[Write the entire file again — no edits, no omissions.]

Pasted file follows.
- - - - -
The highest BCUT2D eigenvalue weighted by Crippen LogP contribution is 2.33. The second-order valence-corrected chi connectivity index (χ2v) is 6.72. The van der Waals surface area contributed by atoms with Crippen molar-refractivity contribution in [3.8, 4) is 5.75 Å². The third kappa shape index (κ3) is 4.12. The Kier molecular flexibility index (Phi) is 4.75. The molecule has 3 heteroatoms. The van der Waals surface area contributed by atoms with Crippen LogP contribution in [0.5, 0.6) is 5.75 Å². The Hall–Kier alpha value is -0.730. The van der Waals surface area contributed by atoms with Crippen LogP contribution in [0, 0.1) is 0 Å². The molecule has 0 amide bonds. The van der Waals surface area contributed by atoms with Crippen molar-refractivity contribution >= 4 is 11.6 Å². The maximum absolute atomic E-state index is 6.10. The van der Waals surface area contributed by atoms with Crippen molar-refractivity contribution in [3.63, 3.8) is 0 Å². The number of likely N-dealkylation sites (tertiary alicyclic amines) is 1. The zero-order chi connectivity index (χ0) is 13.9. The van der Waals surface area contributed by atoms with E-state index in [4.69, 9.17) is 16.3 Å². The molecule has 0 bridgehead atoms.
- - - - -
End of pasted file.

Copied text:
The highest BCUT2D eigenvalue weighted by Crippen LogP contribution is 2.33. The second-order valence-corrected chi connectivity index (χ2v) is 6.72. The van der Waals surface area contributed by atoms with Crippen molar-refractivity contribution in [3.8, 4) is 5.75 Å². The third kappa shape index (κ3) is 4.12. The Kier molecular flexibility index (Phi) is 4.75. The molecule has 3 heteroatoms. The van der Waals surface area contributed by atoms with Crippen LogP contribution in [0.5, 0.6) is 5.75 Å². The Hall–Kier alpha value is -0.730. The van der Waals surface area contributed by atoms with Crippen LogP contribution in [0, 0.1) is 0 Å². The molecule has 0 amide bonds. The van der Waals surface area contributed by atoms with Crippen molar-refractivity contribution >= 4 is 11.6 Å². The maximum absolute atomic E-state index is 6.10. The van der Waals surface area contributed by atoms with Crippen molar-refractivity contribution in [3.63, 3.8) is 0 Å². The number of likely N-dealkylation sites (tertiary alicyclic amines) is 1. The zero-order chi connectivity index (χ0) is 13.9. The van der Waals surface area contributed by atoms with E-state index in [4.69, 9.17) is 16.3 Å². The molecule has 0 bridgehead atoms.